"Most pictures in textbooks of mitochondria resemble bacteria, but in reality, mitochondria form a dynamic network of interconnecting tubules (reticulum)"
May we introduce you to bacteria that don't look like 'bacteria'? Say hi to Streptomyces and Planctomyces, for example.

I'm just making shit up hypothesising here, but it seems like the stereoptypical bacterial morphology may be limited by the fact that it swims. There are certain shapes optimal for a flagellate lifestyle, and netlike/mycelial/branching forms are not among them. Once a bacterium has become commited to living exclusively in the intracellular environment, it no longer needs to be hydrodynamic, and can start taking on whatever other form it likes. I'd imagine that >800my is plenty of time for drastic morphological changes, considering eukaryotes managed it quite well.
"It is said that mitochondria, like bacteria, divide by fission, but the mechanisms are completely different and mitochondria use mainly components of unique eukaryotic origin."
Ever heard of intracellular parasites? An intracellular lifestyle does some weird shit in terms of intense reduction - microsporidia (fungi which shoot their cytoplasm into the host cell, where it takes over and lives off the host's resources, until forming new spores) have highly reduced genomes that have been harsh to introns due to space limitations(eg. 13 introns in an entire genome (E.cuniculi)), as well as a great purge of proteins for nucleotide+amino acid biosynthesis (Keeling & Slamovits 2005 Curr Op Genet Dev)* This makes sense - you don't have to make your own amino acids if you can just steal them from the host! So any degeneration and subsequent loss of previously essential genes is now tolerated, and thereby bound to happen.

*Ok, when you come across a paper with the following introductory paragraph, you just have to read it:
"At the bottom of the rabbit hole, Alice found a bottle labeled, ‘‘Drink Me’’. When she did, Alice shrank to a perfectly functioning, ten-inch miniature of herself. In reality, shrinking can be more difficult than simply drinking a potion, because the component parts of many systems are not themselves shrinkable, and so the system fails to function properly. In the world of eukaryotic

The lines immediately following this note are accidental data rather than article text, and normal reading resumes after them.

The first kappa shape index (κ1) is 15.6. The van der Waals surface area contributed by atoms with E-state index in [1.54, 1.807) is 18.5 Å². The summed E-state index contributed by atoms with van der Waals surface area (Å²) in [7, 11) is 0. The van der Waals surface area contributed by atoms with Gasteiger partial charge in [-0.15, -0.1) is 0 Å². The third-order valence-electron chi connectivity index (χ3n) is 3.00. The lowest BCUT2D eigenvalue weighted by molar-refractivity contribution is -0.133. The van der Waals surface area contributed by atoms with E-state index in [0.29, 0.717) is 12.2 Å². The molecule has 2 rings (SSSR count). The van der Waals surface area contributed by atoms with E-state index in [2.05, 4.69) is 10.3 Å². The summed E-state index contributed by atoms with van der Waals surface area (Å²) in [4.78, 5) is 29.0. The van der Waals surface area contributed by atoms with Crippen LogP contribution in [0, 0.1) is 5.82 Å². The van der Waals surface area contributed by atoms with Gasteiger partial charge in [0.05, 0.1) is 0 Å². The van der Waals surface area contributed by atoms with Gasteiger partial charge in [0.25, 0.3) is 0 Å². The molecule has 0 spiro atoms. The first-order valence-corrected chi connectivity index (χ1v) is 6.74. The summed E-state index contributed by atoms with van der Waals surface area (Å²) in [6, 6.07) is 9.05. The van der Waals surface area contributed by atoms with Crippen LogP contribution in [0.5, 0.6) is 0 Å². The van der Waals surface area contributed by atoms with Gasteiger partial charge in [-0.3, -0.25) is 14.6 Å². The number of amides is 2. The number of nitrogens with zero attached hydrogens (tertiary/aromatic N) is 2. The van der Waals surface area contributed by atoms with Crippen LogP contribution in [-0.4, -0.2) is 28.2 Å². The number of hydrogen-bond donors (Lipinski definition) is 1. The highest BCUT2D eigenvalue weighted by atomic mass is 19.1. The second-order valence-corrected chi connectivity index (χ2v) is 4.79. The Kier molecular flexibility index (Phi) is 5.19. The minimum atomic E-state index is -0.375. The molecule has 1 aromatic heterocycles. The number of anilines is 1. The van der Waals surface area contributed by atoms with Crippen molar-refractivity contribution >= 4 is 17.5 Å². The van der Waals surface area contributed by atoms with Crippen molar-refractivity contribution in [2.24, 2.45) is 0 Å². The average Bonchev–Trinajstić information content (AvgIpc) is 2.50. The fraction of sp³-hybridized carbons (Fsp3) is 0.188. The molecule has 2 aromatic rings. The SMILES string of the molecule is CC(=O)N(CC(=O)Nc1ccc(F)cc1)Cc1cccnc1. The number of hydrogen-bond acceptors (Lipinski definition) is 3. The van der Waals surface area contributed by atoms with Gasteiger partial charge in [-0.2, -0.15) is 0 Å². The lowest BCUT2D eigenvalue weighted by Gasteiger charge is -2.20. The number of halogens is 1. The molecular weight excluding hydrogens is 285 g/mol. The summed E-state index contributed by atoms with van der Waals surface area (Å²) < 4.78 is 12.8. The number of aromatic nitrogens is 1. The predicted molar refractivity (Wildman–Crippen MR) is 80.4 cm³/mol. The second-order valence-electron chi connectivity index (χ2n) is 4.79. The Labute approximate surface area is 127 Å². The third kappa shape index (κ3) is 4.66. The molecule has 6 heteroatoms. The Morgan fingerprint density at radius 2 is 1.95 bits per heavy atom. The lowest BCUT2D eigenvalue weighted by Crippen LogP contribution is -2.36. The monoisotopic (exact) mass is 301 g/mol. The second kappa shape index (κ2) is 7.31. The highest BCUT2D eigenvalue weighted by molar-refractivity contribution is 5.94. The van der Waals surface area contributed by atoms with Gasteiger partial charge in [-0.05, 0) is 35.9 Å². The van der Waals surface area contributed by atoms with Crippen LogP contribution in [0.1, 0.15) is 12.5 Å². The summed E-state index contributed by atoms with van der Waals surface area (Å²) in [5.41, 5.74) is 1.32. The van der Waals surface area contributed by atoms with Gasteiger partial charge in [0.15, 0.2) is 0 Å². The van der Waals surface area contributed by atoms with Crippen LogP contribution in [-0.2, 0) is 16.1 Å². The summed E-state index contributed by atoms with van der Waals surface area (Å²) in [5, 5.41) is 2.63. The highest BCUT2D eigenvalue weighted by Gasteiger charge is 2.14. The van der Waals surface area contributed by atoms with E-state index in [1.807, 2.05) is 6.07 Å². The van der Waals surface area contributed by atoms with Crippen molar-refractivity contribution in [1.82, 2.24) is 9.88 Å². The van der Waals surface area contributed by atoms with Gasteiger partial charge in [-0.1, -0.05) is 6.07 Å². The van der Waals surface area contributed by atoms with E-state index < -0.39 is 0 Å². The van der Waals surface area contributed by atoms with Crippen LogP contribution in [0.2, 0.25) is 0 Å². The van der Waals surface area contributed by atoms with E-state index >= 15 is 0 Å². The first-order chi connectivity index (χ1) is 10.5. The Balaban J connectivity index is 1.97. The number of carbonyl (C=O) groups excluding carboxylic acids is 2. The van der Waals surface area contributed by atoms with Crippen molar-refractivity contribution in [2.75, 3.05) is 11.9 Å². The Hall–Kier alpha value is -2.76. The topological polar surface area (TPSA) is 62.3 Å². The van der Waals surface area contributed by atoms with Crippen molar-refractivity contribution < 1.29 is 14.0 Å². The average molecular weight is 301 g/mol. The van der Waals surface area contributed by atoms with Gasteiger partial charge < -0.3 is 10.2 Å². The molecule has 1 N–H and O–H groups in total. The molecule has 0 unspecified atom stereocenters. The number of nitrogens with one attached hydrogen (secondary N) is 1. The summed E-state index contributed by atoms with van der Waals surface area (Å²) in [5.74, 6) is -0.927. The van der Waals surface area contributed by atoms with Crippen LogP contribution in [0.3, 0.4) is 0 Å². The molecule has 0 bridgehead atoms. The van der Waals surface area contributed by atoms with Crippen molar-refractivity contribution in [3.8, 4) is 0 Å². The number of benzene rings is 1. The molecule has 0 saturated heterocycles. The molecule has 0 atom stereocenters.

nuclear genomes this is probably true, despite the fact that they vary in size by factors of hundreds of thousands (Figure 1), much more than all of Alice’s many transformations combined." (Keeling & Slamovits 2005 Curr Op Genet Dev; free access)
Classical studies geek really shows here...
(I'm quite bothered by the desolate desert around Rhizaria in fig.1 =( )

Similarly, the early mitochondrion no longer desperately needed to maintain its own division machinery, which eventually became transferred over to the host or lost. In a way, it has been able to hijack the host cell to take care of its own division. (so who's 'enslaving' whom here?) Through extreme evolutionary 'laziness', some lineages have been able to lose all genomic DNA entirely, and reduce to tiny membrane bound compartments essentially for specific parts of the host's metabolism. They basically 'disolved' into the host over time! (of course, de Roos' theory would probably claim those lineages as an ancestral state, eventually increasing in complexity. Too bad phylogeny king of stands in the way. Oops.) Just because an organism isn't capable of free life now doesn't mean it ancestrally wasn't either. Again, parasites support that very well. de Roos seems to have fallen for the 'evolution aims to gain complexity' misconception, and had difficluties with it 'going backwards', as it often likes to.
"So, although we see some characteristics that are shared between mitochondria and bacteria, we see many more examples where mitochondria are actually quite different."
Yeah, shit diverges over 850my. Just because they're 'different' doesn't mean they can't share a common origin, even a fairly recent one. Again, microsporidia were considered to be very ancient due to their apparent 'absense' of mitochondria and a highly reduced structure (wiser people were a bit alarmed by the latter detail; parasitism is almost universally a secondary trait (looking back far enough, it always is; first life must have been free living, otherwise we get the chicken-and-egg problem)). Turns out, they're fungi, like the mold in your fridge. We're not well-equiped mentally to deal with such timescales, but a lot can happen in just a few million years.
Thus, as long as we do not have a clear picture of the last common ancestor and its relationship with eukaryotes, it will be difficult to interpret gene similarity as evidence for the endosymbiotic theory.
This is where parsimony helps. Sure phylogeny is fallible (again, see microsporidia), but if an endosymbiont and a free living organism share a significantly large chunk of genes, it takes a lot less explanation and hand waving to invoke endosymbiosis than to craft elaborate hypotheses of weird massive lateral gene transfer stuff. That alone doesn't make it right, but definitely much more probable. And we're really working with probabilities here to begin with.

The mitochondrial genes could be derived from transposable elements, plastids or viruses and could come from either the nuclear genome or a bacterial genome.